Your self-driving car is running a smooth 50 mph when a kid chases its ball into the road. Swerve, and the kid is safe but your car will crash; keep going, and there’s a good chance of running them over. With a split-second to react – not enough to push responsibility back over to whoever is inside the vehicle – what should the AI in charge do?
That’s the moral question running alongside the technical and legal challenges of making autonomous cars, and it’s arguably no less tricky to address. With a legal system – and, for that matter, an insurance system – set up to take into account human reactions and flesh and blood reaction-times, introducing computers with programmed-in morals adds a whole new, philosophical edge to the discussion.
Researchers Jean-François Bonnefon, Azim Shariff, and Iyad Rahwan of the Toulouse School of Economics, University of Oregon, and Massachusetts Institute of Technology respectively set out to pin down exactly what humans faced with this sort of challenge figured the cars should do, and exactly who should be sacrificed.
Turns out, when it comes to choosing between “two evils” – such as running over a pedestrian or alternatively putting the occupants of a self-driving car in danger – the participants in the study favored self-sacrifice by whoever is inside the vehicle.
Indeed, “even though participants approve of autonomous vehicles that might sacrifice passengers to save others, respondents would prefer not to ride in such vehicles” the researchers say.
Unsurprisingly, there’s a strong degree of self-interest when self-driving car safety is concerned. The study found that so-called “utilitarian autonomous vehicles” – which would sacrifice whoever is being transported for the “greater good” – were not only approved of, but the preferred choice when other people were buying such cars.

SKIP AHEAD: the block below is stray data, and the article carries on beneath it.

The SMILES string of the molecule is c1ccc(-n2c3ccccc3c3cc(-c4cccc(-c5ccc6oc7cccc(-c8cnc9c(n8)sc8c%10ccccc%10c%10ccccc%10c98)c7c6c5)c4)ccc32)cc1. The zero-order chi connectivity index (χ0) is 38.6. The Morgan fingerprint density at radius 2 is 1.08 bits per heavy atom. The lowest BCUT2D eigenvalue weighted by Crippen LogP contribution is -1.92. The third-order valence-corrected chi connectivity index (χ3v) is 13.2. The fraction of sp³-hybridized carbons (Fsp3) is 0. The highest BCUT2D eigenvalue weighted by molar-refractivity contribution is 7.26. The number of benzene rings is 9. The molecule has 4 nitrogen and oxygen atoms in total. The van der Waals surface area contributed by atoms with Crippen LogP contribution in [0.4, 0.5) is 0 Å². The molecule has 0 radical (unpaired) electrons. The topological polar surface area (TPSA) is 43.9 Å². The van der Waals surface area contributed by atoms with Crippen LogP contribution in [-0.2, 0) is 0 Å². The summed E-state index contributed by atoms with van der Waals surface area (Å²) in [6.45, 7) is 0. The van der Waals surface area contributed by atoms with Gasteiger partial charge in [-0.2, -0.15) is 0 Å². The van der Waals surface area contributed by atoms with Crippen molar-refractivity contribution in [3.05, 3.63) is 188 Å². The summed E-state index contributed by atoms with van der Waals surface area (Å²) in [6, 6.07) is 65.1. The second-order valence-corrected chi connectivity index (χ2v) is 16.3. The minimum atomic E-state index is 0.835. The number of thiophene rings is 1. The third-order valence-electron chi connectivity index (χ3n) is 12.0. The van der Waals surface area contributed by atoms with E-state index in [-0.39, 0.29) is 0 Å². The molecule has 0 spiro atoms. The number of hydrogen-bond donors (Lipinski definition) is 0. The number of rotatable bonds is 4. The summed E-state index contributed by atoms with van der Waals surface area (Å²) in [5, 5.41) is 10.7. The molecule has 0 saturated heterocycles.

However study participants themselves would much rather ride in a car that had an AI programmed to preserve their life above that of all others.
That appetite for self-preservation could have a serious knock-on effect on regulations and the eventual roll-out of vehicles that drive themselves, it’s suggested. Those surveyed expressed disapproval of any enforced “utilitarian” behavior for autonomous vehicles, saying they’d be less likely to buy a car where that was the case.
“Accordingly, regulating for utilitarian algorithms may paradoxically increase casualties by postponing the adoption of a safer technology,” the authors conclude.
Where it gets particularly complicated, of course, is when you consider that few real-world incidents are going to be as clean cut as “does the occupant die or does the pedestrian die?”
Instead, there’s likely to be some combination of potential death or injury, more than two people to consider – say, swerving to avoid a group of people in the road but then endangering a single person elsewhere – and the certainty that no two individuals in the situation will be the same in terms of age, prevailing health, and other factors.
Even just choosing one “moral” version over another could introduce further legal issues, it’s suggested, since those picking a car that favors occupants could be seen as another form of liability.
“If a manufacturer offers different versions of its moral algorithm, and a buyer knowingly chose one of them,” the authors ask, “is the buyer to blame for the harmful consequences of the algorithm’s decisions?”
Already, we’ve seen some automakers take at least a partial stance on this; Volvo, for instance, has publicly committed to being responsible for any accidents caused by its vehicles while in autonomous mode.
Nonetheless, it’s a question with no straightforward answer, and while many companies are busy hunting down the solutions to the technical side of self-driving vehicles, there’s comparatively little in the way of discussion about how they’ll co-exist with everyone else.